The shunning of peaceful dissent

The Observer editorial board

Colin Kaepernick and two others knelt during the national anthem last October.
Colin Kaepernick and two others knelt during the national anthem last October. AP

Colin Kaepernick deserves some new consideration right now in a highly-polarized political environment that has already led to too much violence. The National Football League quarterback took a knee during the national anthem this past season to highlight what he believes are pervasive injustices.

His protest isn’t worth reconsidering because his views are popular, but because so many Americans are offended by them. It’s not because he’s right, but because so many believe he is wrong. It’s because he did not pick up a gun or smash the window of a police cruiser. Many say his act disrespects military sacrifice. But the most effective protests in American history were bothersome by design. That’s why the Civil Rights Movement of the 20th century worked.

That’s also why we need more Kaepernicks and fewer men like James T. Hodgkinson, who apparently targeted Republicans for assassination during a congressional baseball practice, nearly killing Republican Rep. Steve Scalise and wounding four others, including two Capitol police officers. The country would be a better place had Jeremy Joseph Christian followed Kaepernick’s lead instead of allegedly harassing a 16-year-old Muslim girl and her friend in Portland and stabbing and killing the men who intervened.

Had Dylann Roof or those involved in violent protests at U.C. Berkeley chosen Kaepernick’s path, nine Charleston families would not have this past week experienced a second anniversary of a church massacre and there would be less concern about college students’ ability to handle dissent.

And yet, Kaepernick has been shunned by NFL teams. There are not 32 better starting quarterbacks, and surely not 32 better backups. He is still in his prime and only a few years ago led the San Francisco 49ers to the Super Bowl, but owners are making a different kind of business decision. They don’t want a public relations nightmare on their hands.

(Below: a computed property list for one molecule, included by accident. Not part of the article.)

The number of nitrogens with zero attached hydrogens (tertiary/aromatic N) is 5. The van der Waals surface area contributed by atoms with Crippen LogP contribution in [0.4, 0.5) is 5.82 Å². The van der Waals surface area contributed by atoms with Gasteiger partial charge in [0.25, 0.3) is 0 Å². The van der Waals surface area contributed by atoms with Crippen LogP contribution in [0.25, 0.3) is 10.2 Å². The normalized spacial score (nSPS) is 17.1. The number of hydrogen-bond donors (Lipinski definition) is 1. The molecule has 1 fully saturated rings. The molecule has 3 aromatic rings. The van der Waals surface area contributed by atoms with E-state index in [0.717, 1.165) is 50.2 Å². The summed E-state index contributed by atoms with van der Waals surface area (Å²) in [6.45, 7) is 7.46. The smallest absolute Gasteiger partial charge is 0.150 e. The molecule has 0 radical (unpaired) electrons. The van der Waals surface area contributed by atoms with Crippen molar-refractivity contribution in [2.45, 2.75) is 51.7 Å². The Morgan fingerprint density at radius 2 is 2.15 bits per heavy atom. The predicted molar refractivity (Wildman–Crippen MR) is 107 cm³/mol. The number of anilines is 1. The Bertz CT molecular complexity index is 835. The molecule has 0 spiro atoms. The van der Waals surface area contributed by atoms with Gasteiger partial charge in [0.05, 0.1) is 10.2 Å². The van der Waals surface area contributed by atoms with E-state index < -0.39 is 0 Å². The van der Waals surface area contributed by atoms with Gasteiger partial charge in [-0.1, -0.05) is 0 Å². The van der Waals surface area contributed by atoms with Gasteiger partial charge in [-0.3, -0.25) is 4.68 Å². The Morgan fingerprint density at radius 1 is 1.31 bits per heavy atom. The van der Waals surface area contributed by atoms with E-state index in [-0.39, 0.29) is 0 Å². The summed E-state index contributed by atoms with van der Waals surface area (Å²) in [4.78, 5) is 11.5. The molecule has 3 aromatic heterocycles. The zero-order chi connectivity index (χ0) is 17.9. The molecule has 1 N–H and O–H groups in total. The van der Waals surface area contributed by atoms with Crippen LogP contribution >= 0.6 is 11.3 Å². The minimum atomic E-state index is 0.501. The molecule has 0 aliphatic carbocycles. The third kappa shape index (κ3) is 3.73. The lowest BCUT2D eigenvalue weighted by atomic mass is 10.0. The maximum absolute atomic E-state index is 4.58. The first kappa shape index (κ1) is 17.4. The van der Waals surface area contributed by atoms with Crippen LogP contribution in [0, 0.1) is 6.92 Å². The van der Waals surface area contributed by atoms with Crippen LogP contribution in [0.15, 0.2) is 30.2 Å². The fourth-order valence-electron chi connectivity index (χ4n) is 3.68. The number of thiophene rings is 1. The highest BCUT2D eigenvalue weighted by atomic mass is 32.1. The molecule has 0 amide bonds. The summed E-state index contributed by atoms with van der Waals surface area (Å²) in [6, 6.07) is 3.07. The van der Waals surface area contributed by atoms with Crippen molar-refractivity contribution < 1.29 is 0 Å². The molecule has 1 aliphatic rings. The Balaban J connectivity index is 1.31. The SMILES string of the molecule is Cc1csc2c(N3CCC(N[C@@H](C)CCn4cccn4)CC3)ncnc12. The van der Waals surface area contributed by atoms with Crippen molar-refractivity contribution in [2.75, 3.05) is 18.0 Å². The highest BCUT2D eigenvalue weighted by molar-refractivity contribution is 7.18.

The decision to apparently blackball Kaepernick has been cheered on by football fans and non-football fans alike. But that’s short-sighted, for it sends a message that peaceful protest is unacceptable during a period peaceful protest should be encouraged more than ever.

Of course, there are many different kinds of protests that are neither violent nor show an intentional lack of pride in an American symbol. In Charlotte last fall, violent protests overshadowed the more frequent peaceful protests in the wake of the Keith Lamont Scott shooting. In Raleigh, Moral Monday protests led by Rev. William Barber have had a profound effect on the state’s political conversation.

Even those protests are problematic to some, as illustrated by Barber’s recent ban from the N.C. General Assembly. Many people simply don’t like hearing perspectives they don’t share. But our political disagreements aren’t going away, and those disagreements are too often being expressed in vitriolic and sometimes violent ways. That’s why it’s more important than ever to encourage peace even as we honor dissent.

It’s right to air political differences. The way to protect that American tradition is to motivate our opponents to do so without violence. Like him or not, Kaepernick has shown us one way.